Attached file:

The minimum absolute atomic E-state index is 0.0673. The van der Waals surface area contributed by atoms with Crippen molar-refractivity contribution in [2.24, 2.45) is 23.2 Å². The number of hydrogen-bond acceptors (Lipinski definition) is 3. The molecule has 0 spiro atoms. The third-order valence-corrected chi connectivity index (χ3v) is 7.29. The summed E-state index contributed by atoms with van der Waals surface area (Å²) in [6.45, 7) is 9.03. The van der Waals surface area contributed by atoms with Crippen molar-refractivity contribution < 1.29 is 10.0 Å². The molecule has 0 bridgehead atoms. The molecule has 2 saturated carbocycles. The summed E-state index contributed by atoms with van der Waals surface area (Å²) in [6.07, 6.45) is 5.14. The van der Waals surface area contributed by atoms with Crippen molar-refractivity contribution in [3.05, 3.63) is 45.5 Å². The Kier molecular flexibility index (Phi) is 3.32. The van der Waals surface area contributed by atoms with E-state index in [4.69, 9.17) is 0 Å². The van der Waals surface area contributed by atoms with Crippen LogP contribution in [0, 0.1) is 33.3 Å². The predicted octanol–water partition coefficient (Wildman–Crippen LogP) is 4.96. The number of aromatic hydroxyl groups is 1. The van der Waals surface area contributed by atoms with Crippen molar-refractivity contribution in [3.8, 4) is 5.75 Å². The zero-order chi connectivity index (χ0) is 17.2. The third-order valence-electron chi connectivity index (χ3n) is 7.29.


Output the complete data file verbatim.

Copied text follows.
The minimum absolute atomic E-state index is 0.0673. The van der Waals surface area contributed by atoms with Crippen molar-refractivity contribution in [2.24, 2.45) is 23.2 Å². The number of hydrogen-bond acceptors (Lipinski definition) is 3. The molecule has 0 spiro atoms. The third-order valence-corrected chi connectivity index (χ3v) is 7.29. The summed E-state index contributed by atoms with van der Waals surface area (Å²) in [6.45, 7) is 9.03. The van der Waals surface area contributed by atoms with Crippen molar-refractivity contribution < 1.29 is 10.0 Å². The molecule has 0 bridgehead atoms. The molecule has 2 saturated carbocycles. The summed E-state index contributed by atoms with van der Waals surface area (Å²) in [6.07, 6.45) is 5.14. The van der Waals surface area contributed by atoms with Crippen molar-refractivity contribution in [3.05, 3.63) is 45.5 Å². The Kier molecular flexibility index (Phi) is 3.32. The van der Waals surface area contributed by atoms with E-state index in [4.69, 9.17) is 0 Å². The van der Waals surface area contributed by atoms with Crippen LogP contribution in [0, 0.1) is 33.3 Å². The predicted octanol–water partition coefficient (Wildman–Crippen LogP) is 4.96. The number of aromatic hydroxyl groups is 1. The van der Waals surface area contributed by atoms with Crippen molar-refractivity contribution in [3.8, 4) is 5.75 Å². The zero-order chi connectivity index (χ0) is 17.2. The third-order valence-electron chi connectivity index (χ3n) is 7.29.